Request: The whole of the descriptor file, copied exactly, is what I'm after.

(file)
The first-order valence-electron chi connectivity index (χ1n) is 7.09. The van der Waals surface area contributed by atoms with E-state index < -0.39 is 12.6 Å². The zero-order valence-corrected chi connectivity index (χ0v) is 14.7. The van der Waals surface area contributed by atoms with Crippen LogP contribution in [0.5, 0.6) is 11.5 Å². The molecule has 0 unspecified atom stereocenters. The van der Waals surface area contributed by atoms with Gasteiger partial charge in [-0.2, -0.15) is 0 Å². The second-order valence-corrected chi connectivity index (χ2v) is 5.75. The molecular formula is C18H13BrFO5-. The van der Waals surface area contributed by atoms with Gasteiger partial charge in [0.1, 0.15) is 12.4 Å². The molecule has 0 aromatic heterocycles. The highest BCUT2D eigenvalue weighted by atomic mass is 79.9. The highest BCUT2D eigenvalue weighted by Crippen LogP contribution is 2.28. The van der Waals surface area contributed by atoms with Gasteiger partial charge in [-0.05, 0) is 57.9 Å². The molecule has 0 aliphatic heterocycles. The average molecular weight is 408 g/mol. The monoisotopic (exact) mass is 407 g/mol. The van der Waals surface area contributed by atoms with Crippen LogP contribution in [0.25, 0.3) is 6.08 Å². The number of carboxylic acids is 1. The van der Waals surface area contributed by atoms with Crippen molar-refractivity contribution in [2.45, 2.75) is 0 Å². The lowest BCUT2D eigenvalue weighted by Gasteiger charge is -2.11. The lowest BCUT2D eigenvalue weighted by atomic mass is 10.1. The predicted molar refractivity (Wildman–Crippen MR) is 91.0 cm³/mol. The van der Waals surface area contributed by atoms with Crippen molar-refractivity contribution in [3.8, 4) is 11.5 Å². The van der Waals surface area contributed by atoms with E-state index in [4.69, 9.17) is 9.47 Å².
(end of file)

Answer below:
The first-order valence-electron chi connectivity index (χ1n) is 7.09. The van der Waals surface area contributed by atoms with E-state index < -0.39 is 12.6 Å². The zero-order valence-corrected chi connectivity index (χ0v) is 14.7. The van der Waals surface area contributed by atoms with Crippen LogP contribution in [0.5, 0.6) is 11.5 Å². The molecule has 0 unspecified atom stereocenters. The van der Waals surface area contributed by atoms with Gasteiger partial charge in [-0.2, -0.15) is 0 Å². The second-order valence-corrected chi connectivity index (χ2v) is 5.75. The molecular formula is C18H13BrFO5-. The van der Waals surface area contributed by atoms with Gasteiger partial charge in [0.1, 0.15) is 12.4 Å². The molecule has 0 aromatic heterocycles. The highest BCUT2D eigenvalue weighted by atomic mass is 79.9. The highest BCUT2D eigenvalue weighted by Crippen LogP contribution is 2.28. The van der Waals surface area contributed by atoms with Gasteiger partial charge in [-0.05, 0) is 57.9 Å². The molecule has 0 aliphatic heterocycles. The average molecular weight is 408 g/mol. The monoisotopic (exact) mass is 407 g/mol. The van der Waals surface area contributed by atoms with Crippen LogP contribution in [0.25, 0.3) is 6.08 Å². The number of carboxylic acids is 1. The van der Waals surface area contributed by atoms with Crippen molar-refractivity contribution in [2.45, 2.75) is 0 Å². The lowest BCUT2D eigenvalue weighted by Gasteiger charge is -2.11. The lowest BCUT2D eigenvalue weighted by atomic mass is 10.1. The predicted molar refractivity (Wildman–Crippen MR) is 91.0 cm³/mol. The van der Waals surface area contributed by atoms with Crippen molar-refractivity contribution in [3.8, 4) is 11.5 Å². The van der Waals surface area contributed by atoms with E-state index in [4.69, 9.17) is 9.47 Å².